Turkey and Russia, uncommon partners

by Nina Bachkatov and Andrew Wilson

Much has been written and said about the 9th August meeting of Presidents Erdogan and Putin in St Petersburg, particularly regarding Erdogan’s need to look Eastwards when his relations with the West have been soured by his over-reaction to the attempted coup of 15 July.

But this should not obscure other elements in the situation, which are of great importance to both Russia and for Turkey.

One is simply economics. The escalation which followed the shooting down of a Russian plane over the Syrian-Turkish border led to economic sanctions that hurt Turkey more than they did Russia. But Putin is keen to find an alternative source of investment and trade for Russia, to alleviate the effect of Western sanctions. At the same time, Turkish businessmen are keen to make good the economic space they occupied as a result of the West’ retreat in a Eurasian market still pretty much integrated.

Another question is about regional issues. This is not about having the same policy or the same allies. It’s about Turkey and Russia presenting themselves as indispensable regional powers. Threats to regional security tend to attract outside actors – something both see as reducing their own role. The immediate focus is the war in Syria, which seems far from ending at the moment, when Obama’s policy (or lack of it), coupled with the US presidential campaign, makes for the involvement of neighbours.


But there is more at stake than Syria and the Middle East. The whole of Eurasia is currently subject to volatility, witness the recent escalation between Armenia and Azerbaijan over Nagorny Karabakh, and attacks on the police in Kazakhstan.

On top of all this, there is the question of the Black Sea becoming increasingly a NATO ‘lake’ thanks to Western military cooperation with Ukraine and Georgia. Russia has never hidden its disquiet over this, but Ankara, despite being a NATO member, is not keen, either, to see too much ‘multilateralism’ in a region where (despite recent wars) influence has for centuries been shared between Ankara and Moscow.

Erdogan does not trust NATO to defend the Turkish interests in the region and feels better protected if he can also deal directly with Russia, without an intermediary. Notably, we have even seen a change of attitude towards Crimea where, after siding with Ukraine under the guise of securing the rights of ‘fellow’ Tatars (to the point that Ukrainian authorities dreamed of an anti-Russia front between Kiev, NATO and Turkey), Erdogan is keeping a low profile.

The case of Crimea illustrates another dimension of the St. Petersburg meeting – the interweaving of regional and internal issues in Turkey’s diplomacy. This dates back to the end of the Soviet Union when Ankara saw an opportunity to project its influence into zones inhabited by peoples speaking Turkish-related languages in the Caucasus and Central Asia,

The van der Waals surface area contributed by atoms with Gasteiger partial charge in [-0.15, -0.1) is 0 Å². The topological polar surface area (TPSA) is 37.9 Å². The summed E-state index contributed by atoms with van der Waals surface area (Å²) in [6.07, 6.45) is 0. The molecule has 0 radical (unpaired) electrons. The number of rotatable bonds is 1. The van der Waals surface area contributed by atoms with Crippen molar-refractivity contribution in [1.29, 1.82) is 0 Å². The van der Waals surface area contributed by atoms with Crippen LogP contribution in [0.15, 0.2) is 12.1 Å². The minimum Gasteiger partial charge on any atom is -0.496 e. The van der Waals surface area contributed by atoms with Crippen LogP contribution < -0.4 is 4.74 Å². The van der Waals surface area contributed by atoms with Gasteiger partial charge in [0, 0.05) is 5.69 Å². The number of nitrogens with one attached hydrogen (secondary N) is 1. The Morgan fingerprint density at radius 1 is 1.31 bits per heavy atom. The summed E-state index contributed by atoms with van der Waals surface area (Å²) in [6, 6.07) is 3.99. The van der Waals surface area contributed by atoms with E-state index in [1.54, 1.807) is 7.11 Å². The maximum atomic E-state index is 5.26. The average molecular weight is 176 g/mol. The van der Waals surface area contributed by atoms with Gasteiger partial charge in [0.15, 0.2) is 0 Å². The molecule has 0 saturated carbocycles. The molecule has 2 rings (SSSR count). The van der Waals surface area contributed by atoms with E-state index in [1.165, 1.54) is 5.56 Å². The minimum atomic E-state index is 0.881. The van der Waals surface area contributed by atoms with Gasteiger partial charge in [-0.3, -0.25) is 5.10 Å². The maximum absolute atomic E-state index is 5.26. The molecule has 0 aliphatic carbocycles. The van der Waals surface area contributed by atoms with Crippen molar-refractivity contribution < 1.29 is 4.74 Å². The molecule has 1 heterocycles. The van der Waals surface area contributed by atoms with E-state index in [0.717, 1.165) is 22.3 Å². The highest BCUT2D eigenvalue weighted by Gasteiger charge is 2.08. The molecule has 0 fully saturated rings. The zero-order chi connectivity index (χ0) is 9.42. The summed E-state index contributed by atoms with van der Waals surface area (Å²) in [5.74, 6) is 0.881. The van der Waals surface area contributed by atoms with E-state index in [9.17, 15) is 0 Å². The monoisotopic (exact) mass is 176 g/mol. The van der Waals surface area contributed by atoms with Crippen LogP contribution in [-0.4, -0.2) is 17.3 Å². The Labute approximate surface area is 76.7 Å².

Ankara’s action went in three complementary directions:

(1) urging local minorities to support Turkish foreign policies in Russia and Eurasia (the latest example being using a Congress of Circassians to create a negative international attitude towards the Sochi winter Olympics); (2) supporting the Chechen rebellion against Russia, and (3) accepting as refugees thousands of people often labelled terrorists in their own countries, and attracting the national elites with fellowships in Turkish universities and religious institutions.

Calls for ‘common fight’ against terrorism fell on deaf ears in Turkey – until the 28 June terrorist attack in Istanbul airport, when it became clear that it has been organised and executed by groups among such ‘refugees’ (perpetrators came from Chechnya, Uzbekistan, Kyrghyzstan).


In short, there can be no doubt that both Putin and Erdogan, each in his own way and for his own reasons, are seeking to diversify their foreign relations at a time of difficult relations with the West – albeit for reasons that defy a simple East-versus-West situation. Both know that they cannot fulfill their regional ambitions without regional alliances.
At the same time, they cannot forget that they can be rivals– hence the existence of a solid dose of skepticism, especially in the case of Putin who is less pressed by his country’s internal situation than is Erdogan.

Further, pragmatism constrains them to be in good terms with at least one of their immediate neighbours. That the St Petersburg meeting was neither a surprise nor a U-turn is evidenced by a succession of small steps taken by both diplomatic and political high circles during the last two months before the summit, starting with Erdogan’s apology for the shooting-down of a Russian aircraft seven months ago.

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